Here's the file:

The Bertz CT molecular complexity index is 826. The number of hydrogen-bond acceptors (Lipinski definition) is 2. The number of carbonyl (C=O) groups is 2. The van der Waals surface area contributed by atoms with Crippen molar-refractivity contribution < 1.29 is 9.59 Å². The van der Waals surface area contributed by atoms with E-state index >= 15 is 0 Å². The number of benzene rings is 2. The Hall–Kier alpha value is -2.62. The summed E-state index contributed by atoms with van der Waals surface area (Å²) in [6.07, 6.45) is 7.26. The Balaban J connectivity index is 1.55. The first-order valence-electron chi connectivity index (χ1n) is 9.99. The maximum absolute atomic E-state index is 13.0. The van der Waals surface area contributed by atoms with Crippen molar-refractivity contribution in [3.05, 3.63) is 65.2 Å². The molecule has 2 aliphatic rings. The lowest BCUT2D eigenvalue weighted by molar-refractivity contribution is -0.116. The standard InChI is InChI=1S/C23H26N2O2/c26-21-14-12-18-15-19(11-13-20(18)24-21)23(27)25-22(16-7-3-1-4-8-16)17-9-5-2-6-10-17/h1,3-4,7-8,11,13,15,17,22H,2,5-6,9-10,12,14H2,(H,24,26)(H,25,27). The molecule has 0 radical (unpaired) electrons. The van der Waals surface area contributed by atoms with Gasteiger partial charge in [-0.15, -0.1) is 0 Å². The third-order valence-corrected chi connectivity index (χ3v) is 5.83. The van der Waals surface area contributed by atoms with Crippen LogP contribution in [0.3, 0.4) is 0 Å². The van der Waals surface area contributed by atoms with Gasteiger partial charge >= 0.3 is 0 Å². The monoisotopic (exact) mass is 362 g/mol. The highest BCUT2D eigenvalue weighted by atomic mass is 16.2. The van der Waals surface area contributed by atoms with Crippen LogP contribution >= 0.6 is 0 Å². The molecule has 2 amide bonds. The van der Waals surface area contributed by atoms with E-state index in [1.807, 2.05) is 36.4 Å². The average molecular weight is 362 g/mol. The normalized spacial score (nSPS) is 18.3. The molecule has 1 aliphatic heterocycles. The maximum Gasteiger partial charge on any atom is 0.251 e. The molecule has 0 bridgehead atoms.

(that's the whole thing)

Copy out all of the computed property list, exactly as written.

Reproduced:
The Bertz CT molecular complexity index is 826. The number of hydrogen-bond acceptors (Lipinski definition) is 2. The number of carbonyl (C=O) groups is 2. The van der Waals surface area contributed by atoms with Crippen molar-refractivity contribution < 1.29 is 9.59 Å². The van der Waals surface area contributed by atoms with E-state index >= 15 is 0 Å². The number of benzene rings is 2. The Hall–Kier alpha value is -2.62. The summed E-state index contributed by atoms with van der Waals surface area (Å²) in [6.07, 6.45) is 7.26. The Balaban J connectivity index is 1.55. The first-order valence-electron chi connectivity index (χ1n) is 9.99. The maximum absolute atomic E-state index is 13.0. The van der Waals surface area contributed by atoms with Crippen molar-refractivity contribution in [3.05, 3.63) is 65.2 Å². The molecule has 2 aliphatic rings. The lowest BCUT2D eigenvalue weighted by molar-refractivity contribution is -0.116. The standard InChI is InChI=1S/C23H26N2O2/c26-21-14-12-18-15-19(11-13-20(18)24-21)23(27)25-22(16-7-3-1-4-8-16)17-9-5-2-6-10-17/h1,3-4,7-8,11,13,15,17,22H,2,5-6,9-10,12,14H2,(H,24,26)(H,25,27). The molecule has 0 radical (unpaired) electrons. The van der Waals surface area contributed by atoms with Gasteiger partial charge in [-0.15, -0.1) is 0 Å². The third-order valence-corrected chi connectivity index (χ3v) is 5.83. The van der Waals surface area contributed by atoms with Crippen LogP contribution in [0.3, 0.4) is 0 Å². The van der Waals surface area contributed by atoms with Gasteiger partial charge >= 0.3 is 0 Å². The monoisotopic (exact) mass is 362 g/mol. The highest BCUT2D eigenvalue weighted by atomic mass is 16.2. The van der Waals surface area contributed by atoms with Crippen LogP contribution >= 0.6 is 0 Å². The molecule has 2 amide bonds. The van der Waals surface area contributed by atoms with E-state index in [1.807, 2.05) is 36.4 Å². The average molecular weight is 362 g/mol. The normalized spacial score (nSPS) is 18.3. The molecule has 1 aliphatic heterocycles. The maximum Gasteiger partial charge on any atom is 0.251 e. The molecule has 0 bridgehead atoms.